The Bible records that young Joseph was a “righteous man” (v. 19) and he refused to follow the advice of the crowd to reject Mary. He knew he was called to a purpose that was confirmed by an angel, no less. He was chosen to be a father and mentor to the very Son of God! Perhaps your story is one of being a Joseph in this world—uncompromising and willing to take on what the world rejects. There’s a bigger plan you fit into this Christmas than the spanking new clothes from the designer store.

Your story is one of selflessness.

When King Herod heard this he was disturbed, and all Jerusalem with him. When he had called together all the people’s chief priests and teachers of the law, he asked them where the Messiah was to be born. He sent them to Bethlehem and said, “Go and search carefully for the child. As soon as you find Him, report to me, so that I too may go and worship Him.” –Matthew 2:3-4, 8 (NIV)

Someone has said, ‘You have an internal dialogue that no one else hears. If you repeat thoughts that you’re not good enough, you can provoke harmful responses and behaviors.’ The wicked and unstable King Herod was controlled by inner fears and a deep sense of self-love. He had to be ‘the’ king. In his mind, his very life depended upon his position, and any threat to that position wasn’t easily tolerated. When the news of the Magi’s quest for the ‘Savior of the world’ reached him, he was certainly not in the Christmas spirit to be shopping for a gift for the Messiah.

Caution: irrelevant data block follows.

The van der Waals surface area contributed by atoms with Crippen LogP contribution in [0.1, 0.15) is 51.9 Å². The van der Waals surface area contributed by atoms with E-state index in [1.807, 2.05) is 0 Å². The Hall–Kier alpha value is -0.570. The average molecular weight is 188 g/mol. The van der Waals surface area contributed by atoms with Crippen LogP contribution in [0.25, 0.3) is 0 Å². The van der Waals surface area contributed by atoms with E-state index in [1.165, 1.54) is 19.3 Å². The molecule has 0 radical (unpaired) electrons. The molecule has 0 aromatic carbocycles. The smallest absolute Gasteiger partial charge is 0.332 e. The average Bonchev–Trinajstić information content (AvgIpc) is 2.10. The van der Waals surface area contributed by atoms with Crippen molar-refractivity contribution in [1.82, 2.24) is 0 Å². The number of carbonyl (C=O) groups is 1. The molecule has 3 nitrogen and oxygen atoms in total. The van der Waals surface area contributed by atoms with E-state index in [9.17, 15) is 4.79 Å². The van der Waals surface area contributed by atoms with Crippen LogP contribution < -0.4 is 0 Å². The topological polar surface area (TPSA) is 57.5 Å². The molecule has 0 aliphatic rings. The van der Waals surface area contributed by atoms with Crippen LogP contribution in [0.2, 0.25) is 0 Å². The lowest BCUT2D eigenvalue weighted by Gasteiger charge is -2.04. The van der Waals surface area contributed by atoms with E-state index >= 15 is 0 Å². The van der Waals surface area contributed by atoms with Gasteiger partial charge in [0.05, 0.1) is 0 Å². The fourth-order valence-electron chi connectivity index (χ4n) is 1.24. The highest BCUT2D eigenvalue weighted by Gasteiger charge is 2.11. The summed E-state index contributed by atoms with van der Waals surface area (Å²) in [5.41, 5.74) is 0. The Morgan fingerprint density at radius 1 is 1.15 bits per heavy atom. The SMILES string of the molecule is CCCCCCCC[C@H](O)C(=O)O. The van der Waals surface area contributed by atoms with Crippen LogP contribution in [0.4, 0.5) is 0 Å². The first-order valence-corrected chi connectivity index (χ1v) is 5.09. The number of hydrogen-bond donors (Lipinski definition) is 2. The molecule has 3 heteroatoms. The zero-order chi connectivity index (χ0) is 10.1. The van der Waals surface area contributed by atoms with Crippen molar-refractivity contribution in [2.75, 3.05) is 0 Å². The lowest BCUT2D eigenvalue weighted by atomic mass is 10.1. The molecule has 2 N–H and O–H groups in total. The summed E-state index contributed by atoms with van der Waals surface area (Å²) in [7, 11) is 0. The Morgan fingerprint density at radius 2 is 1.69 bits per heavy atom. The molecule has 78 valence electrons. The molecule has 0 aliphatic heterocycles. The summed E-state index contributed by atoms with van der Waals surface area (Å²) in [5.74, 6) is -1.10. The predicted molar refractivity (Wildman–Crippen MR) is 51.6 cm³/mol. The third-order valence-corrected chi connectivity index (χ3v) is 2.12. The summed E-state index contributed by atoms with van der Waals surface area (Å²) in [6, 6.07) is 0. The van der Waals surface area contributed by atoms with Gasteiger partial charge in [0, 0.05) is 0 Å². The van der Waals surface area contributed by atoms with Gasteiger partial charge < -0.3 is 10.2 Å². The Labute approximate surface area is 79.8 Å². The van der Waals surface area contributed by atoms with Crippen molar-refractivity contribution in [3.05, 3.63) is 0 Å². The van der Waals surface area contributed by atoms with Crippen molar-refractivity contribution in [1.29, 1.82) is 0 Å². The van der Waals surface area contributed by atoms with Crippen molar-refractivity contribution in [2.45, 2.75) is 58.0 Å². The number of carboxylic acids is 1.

Insecure and jealous, he instead called for the Magi and wanted to know the location of this ‘Jesus’ the King of the Jews. The earthly king was at odds with the selfless, heavenly King. Termination was necessary in his mind. Our culture breeds that type of mentality—in ministry, business or sports. Our significance matters more than the story we are called to be in or our service to others. Are we too busy with the ‘wrapping’ of who we are?

Your story is one of a giver.